|1988 Specialized Stumpjumper in size 21.5 inches, as found in a dumpster.|
I've fished many a bike out of dumpsters over the years. I don't generally go looking for them, but they often have a way of finding me. Some have been complete basket cases and others have only needed air in the tires. Yet, what never fails to amaze me is finding a decent quality bike tossed in the trash. Old bikes aren't like old computers, in that they never become completely obsolete or unusable. Old bikes aren't like old cars, in that they don't degenerate into egregious polluting money pits, but instead are cheap and easy to recondition. Old bikes aren't like old furniture or mattresses, in that they don't absorb unappealing substances from previous owners.
I can understand rationalizing the discarding of a less than functional department store bike that was never engineered to work well in the first place. That which is nearly useless readily becomes useless. However, bikes that were at least initially high in quality of materials and construction, unless mangled, are almost always repairable into good running condition. This goes doubly so for steel mountain bikes from the off road boom era of the 1980s; with sturdy tubing, user serviceable components, and lack of suspension, they're almost indestructible.
Don't get me wrong. I don't pine for the old days and I'm no longer the Luddite I once was concerning the evolution of bike design. I appreciate lugs and fancy steel, but I also know that great advances have been made in materials and technology, and that, venerable as they are, these sturdy old steel bikes are no match off road for something more modern, like my Salsa Horsethief for example.
On the other hand, I'm certain that with proper care the long-term viability of an old steel monolith will far outpace many modern bikes in the utility department, most likely to the tune of decades. There are far fewer things to go wrong with these old bikes as compared to newer bikes, and equivalent parts are still readily available. With components in good order, a set of lights, a pair of fenders, and some method to carry cargo, an old steel mountain bike can't be outmatched for usefulness.
|Deore index/friction thumbshifters and Deore 4-finger brake levers.|
|Non drivetrain side. Notice the pronounced bend in the rear rack's shelf and support struts.|
|The remains of a decal that once proclaimed the bike's chromo tubing and Taiwanese manufacture.|
|That's a solid forged aluminum stem. They don't make 'em like that any more. The stem alone probably weighs more than a modern carbon frame.|
The drivetrain and brakes are Shimano Deore, from back in the days when Deore was on the penultimate tier of Shimano's off road lineup. The cranks are in good shape, and the teeth of the very '80s Biopace chainrings look healthy. Bearings haven't fared as well, as the bottom bracket is indexed, and the headset is in poor adjustment. However, the open seat tube is not rusted, and the chain is oily and moves freely. The derailleurs look fine and move well, but the cables and housing are sluggish and gummy. The shifters are intact, though the mount for the left shifter is bent. The good thing is that all the components on this bike are rebuildable, and the bearings are easily replaceable if needed.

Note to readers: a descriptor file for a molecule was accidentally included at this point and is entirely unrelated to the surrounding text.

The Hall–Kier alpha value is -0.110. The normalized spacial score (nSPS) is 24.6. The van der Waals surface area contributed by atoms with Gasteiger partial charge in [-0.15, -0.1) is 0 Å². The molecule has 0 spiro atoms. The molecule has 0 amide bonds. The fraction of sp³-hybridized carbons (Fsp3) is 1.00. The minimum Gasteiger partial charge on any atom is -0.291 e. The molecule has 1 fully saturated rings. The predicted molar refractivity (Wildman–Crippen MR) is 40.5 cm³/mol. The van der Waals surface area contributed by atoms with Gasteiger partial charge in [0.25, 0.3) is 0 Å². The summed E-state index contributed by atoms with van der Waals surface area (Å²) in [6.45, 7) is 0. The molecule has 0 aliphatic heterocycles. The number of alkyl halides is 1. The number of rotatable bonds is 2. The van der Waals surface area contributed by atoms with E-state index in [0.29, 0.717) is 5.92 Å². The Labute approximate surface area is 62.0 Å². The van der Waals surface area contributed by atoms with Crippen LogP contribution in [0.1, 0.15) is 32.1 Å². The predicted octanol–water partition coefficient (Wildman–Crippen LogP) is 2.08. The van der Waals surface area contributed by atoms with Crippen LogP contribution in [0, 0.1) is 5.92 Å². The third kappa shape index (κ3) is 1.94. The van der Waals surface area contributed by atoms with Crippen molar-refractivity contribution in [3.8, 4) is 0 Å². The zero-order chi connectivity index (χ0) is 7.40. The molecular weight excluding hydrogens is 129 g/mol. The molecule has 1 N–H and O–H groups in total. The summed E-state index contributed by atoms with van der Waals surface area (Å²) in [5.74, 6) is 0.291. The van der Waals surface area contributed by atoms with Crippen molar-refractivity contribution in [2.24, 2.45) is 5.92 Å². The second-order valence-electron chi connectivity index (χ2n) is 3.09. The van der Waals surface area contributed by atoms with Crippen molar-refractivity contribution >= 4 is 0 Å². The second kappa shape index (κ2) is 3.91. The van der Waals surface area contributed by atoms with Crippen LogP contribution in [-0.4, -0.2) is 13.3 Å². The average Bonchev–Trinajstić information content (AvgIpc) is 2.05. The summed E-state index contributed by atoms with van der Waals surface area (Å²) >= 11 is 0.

There are a few additions to the bike that have occurred over the years. Though now badly bent, a period concurrent, white Blackburn Mountain Rack was a common addition to many bikes of the era. There is evidence of bar ends once installed but now gone, a sign of an update in the early to mid '90s when bar ends enjoyed popularity. A cycle computer mount at the rear wheel, indicates this bike was probably used on a stationary trainer at some point. Bright red paint under the upper and lower Zefal plastic pump mounts along the back of the seat tube signal that they were probably installed at or near the time of purchase.
|Drive side top tube.|
|Drive side down tube.|
|Non drive side top tube.|
|Non drive side down tube.|
This Stumpjumper is readily identifiable as being an '88, due to its under the chainstay u-brake, a feature adopted by most manufacturers for a brief period spanning from about 1986 to 1988. Builders and riders went crazy for u-brakes because of the clean looking cable lines and the u-brake's powerful stopping ability. The popularity abruptly ended once the same builders and riders realized that under the chainstay was a less than convenient location for brake maintenance and made for a tremendous mud and debris catchment area. I've owned a few such u-brake equipped bikes, and though the reason the design was quickly dropped remains potentially problematic, the brakes are dependable and powerful if properly adjusted.
I've yet to get my hands dirty with this Stumpjumper, but that I will rebuild it is not in doubt. I'm happy to have saved the bike from an ignominious end, and I know it has at least a couple more decades of service within its capacity. Whether it will be with me or with someone else is yet to be determined.
Bikes like this Stumpjumper are the antecedent to a growing renaissance of steel, multipurpose, high utility bikes, such as the Surly Long Haul Trucker and the Surly Troll, among others. While at present it seems absurd that a desirable Surly frame will ever make its way to a dumpster, 25 years ago it seemed equally improbable to one day discover a Stumpjumper in the trash. I can only hope that in another quarter century, I'll be the lucky one to find a crusty old Troll next to yesterday's coffee grounds.
|I threw on a pair of wheels to get a visual. My parts bin came up short in the quest for a 26.6 mm seatpost.|